It has taken six years, one failed past attempt, three rewrites, 11 rejections from publishers and countless wine-fuelled editing sessions with a group of friends I met on a creative writing course... But finally, in July, my first novel is going to be published. Sales are projected to be a conservative 5,000 paperbacks and, if I divide my advance by the number of hours I spent writing and editing it, my earnings amount to about 22p per hour. Deduct from that my literary agent’s fee, tax and other stoppages and I’m left with enough money to pay for roughly two months’ rent.
Nonetheless this is a positive outcome – and one I am very grateful for – when you consider that only 0.2% of writers who complete a novel manage to secure representation by a literary agent, according to an unscientific but plausible calculation by novelist Stephen Leigh. Super-agent Judith Murray, who represents Sarah Waters and is among the best in the business, received roughly 8,000 manuscript submissions in 2013. Of those, she took on 15 authors and successfully placed (industry language for selling a book to a publisher) just five.
No doubt many of those unpublished novels are just as accomplished – but some manuscripts are unfashionable at a given moment, some are too similar to a novel an agent is already representing, or sometimes the agent or publisher reading it is just having a bad day.
Yes, there are well-publicised success stories: Samantha Shannon earned a six-figure advance after penning her seven-book fantasy series, The Bone Season, while she was at university, and the film rights were snapped up soon after.
Eimar McBride spent nine years scouting for a publisher for her debut, A Girl is a Half-formed Thing, which went on to receive critical acclaim and win six major literary awards. And of course Harry Potter was rejected umpteen times before Bloomsbury published it.
Those, however, are the lucky exceptions. Of those writers who are published, a 2013 study found that only 11.5% earn their income solely from writing and the average salary of a career novelist was just £11,000, well below the UK minimum income standard of £16,850 recommended by the Joseph Rowntree Foundation. Most novelists have day jobs too. Even Of Mice and Men author John Steinbeck ran a fish hatchery to top up his income.
But as Leigh puts it: “The publishing business is not a lottery and there are no odds”. Rather, he believes it is up to the writer to make their own luck and set apart their book, then make it stand out in the literary agent’s slush pile of unpublished manuscripts. Our panel of top literary agents, booksellers, novelists and critics explain how to do exactly that.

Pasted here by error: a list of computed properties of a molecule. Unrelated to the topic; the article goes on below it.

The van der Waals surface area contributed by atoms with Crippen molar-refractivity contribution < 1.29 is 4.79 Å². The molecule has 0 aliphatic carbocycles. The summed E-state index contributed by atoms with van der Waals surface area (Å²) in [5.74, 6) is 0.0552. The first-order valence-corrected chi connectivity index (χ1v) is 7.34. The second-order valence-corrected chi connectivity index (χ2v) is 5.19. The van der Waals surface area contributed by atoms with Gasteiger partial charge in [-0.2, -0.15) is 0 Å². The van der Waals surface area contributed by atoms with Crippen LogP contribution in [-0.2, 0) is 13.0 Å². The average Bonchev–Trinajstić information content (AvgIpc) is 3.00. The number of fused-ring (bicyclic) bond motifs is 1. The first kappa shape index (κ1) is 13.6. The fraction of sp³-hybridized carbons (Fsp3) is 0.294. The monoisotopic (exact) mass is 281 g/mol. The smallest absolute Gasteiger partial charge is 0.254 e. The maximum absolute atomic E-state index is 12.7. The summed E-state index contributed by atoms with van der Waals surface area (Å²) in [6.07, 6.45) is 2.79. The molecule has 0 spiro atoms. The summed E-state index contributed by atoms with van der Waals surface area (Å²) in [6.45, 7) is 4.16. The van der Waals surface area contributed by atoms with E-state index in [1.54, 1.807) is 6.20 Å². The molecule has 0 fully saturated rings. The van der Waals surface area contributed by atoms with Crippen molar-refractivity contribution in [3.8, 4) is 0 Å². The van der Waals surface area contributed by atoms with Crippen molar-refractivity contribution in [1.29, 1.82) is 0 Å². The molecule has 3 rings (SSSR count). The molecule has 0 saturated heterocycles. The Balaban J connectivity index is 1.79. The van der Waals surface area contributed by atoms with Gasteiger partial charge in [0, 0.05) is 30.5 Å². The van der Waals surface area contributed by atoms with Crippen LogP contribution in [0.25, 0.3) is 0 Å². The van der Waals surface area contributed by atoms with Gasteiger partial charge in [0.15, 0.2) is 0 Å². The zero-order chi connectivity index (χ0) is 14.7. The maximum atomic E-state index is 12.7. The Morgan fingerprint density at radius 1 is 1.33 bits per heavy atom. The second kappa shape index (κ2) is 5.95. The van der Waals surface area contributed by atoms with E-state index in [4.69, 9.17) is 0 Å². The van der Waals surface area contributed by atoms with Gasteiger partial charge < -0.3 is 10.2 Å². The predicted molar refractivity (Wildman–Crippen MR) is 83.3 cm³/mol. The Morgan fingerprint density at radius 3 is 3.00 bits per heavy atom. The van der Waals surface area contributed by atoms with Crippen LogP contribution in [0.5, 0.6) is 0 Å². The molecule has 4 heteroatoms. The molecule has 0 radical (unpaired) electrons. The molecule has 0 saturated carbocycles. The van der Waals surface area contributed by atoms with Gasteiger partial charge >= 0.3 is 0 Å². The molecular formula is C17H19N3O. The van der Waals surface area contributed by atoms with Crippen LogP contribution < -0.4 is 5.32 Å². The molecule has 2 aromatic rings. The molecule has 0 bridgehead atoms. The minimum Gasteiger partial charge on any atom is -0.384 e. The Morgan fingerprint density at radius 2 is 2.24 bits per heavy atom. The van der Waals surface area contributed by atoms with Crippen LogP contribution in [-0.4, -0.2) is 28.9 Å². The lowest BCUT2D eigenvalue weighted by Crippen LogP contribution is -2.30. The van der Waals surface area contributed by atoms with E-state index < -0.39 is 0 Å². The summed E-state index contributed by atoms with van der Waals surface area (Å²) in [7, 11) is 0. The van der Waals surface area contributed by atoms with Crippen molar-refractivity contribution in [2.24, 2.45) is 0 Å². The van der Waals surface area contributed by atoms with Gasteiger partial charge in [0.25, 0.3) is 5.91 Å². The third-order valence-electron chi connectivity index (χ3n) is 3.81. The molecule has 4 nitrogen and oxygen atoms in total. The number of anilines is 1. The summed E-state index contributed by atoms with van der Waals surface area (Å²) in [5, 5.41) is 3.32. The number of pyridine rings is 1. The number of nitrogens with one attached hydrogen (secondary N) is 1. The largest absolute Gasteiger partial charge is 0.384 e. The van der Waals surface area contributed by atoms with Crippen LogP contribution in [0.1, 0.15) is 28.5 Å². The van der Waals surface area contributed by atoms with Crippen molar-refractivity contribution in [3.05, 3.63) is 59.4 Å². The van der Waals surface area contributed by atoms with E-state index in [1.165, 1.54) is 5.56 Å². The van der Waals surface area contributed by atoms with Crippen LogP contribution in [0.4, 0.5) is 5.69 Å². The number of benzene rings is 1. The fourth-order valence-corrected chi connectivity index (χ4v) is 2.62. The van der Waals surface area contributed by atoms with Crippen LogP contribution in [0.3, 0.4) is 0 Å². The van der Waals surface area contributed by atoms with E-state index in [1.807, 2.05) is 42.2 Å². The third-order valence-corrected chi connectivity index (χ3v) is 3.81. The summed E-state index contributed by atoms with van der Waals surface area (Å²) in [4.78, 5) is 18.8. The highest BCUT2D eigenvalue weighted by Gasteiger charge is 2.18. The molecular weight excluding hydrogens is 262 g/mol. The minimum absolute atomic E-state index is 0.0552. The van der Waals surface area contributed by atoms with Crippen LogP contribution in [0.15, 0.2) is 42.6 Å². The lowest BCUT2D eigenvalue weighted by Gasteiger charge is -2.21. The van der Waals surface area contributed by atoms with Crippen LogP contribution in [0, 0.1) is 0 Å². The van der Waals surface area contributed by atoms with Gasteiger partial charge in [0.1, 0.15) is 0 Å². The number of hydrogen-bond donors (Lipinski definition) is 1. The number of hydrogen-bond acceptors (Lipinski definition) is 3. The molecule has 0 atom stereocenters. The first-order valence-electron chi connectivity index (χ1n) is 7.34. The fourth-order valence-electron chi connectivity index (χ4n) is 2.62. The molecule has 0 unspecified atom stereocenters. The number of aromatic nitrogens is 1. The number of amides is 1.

1. FIND A BRILLIANT IDEA
SJ Watson, author of Before I Go To Sleep, which was turned into a film. His second novel, Second Life, is published this month
“Ideas are everywhere because stories are everywhere. Newspapers, magazines, overheard conversations, books, blogs, libraries, coffee shops… You just have to stay open to them. The tricky thing is recognising potential. The best ideas are magnetic. They attract other ideas to them and then gradually something exciting begins to build. But there is no hard and fast rule on what to do with an idea beyond that.
"For every writer who plunges straight in as soon as they get the ‘tingle’ that comes with a good idea, you’ll find another who spends months planning everything out. Try what feels right, and if it doesn’t work try something else. Having said that I think it’s a good idea to hold off beginning to write until you feel the compulsion is starting to really build. That way your enthusiasm is more likely to carry you over those early bumps in the road.”
2. MAP OUT YOUR PLOT… BUT NOT TOO MUCH
Samantha Shannon, author of The Bone Season, a seven-book series that earned her a six-figure advance
“Some writers plan in great detail before starting; others just jump in and see what happens. I’m somewhere in the middle. I’ll have the skeletal outline of the plot and all the important events and twists in my mind, but I never go in with every single scene planned out. That would take the excitement and discovery out of writing.
"It is possible to over-plan. You can become so weighed down by little details that you never get round to telling the story. Or sometimes you can plan something in detail, only to discover that when you come to write it down, it just doesn’t work. You have to allow for the fact that characters don’t always do what they’re told.
"Ultimately, you should go into your novel with a completely open mind. Experiment with different forms and styles. Mix up genres. Don’t be scared of being different. And whatever you do, don’t let anyone put you off what you’re doing. Constructive criticism is great but you’re never going to write something that pleases everyone. Trust your gut.”
3. GET YOUR FIRST DRAFT DOWN
Joanne Harris, author of 14 novels including Chocolat, which became an Oscar-nominated film
“The prospect of filling a blank page can be scary – but all writers, whether they are new or not, overcome it in exactly the same way: by just carrying on writing.
I like to begin my books with an arresting opening sentence, although it doesn’t always come immediately. Often I just riff on the page until something useful comes along, after which I delete everything that came before it, and carry on from there.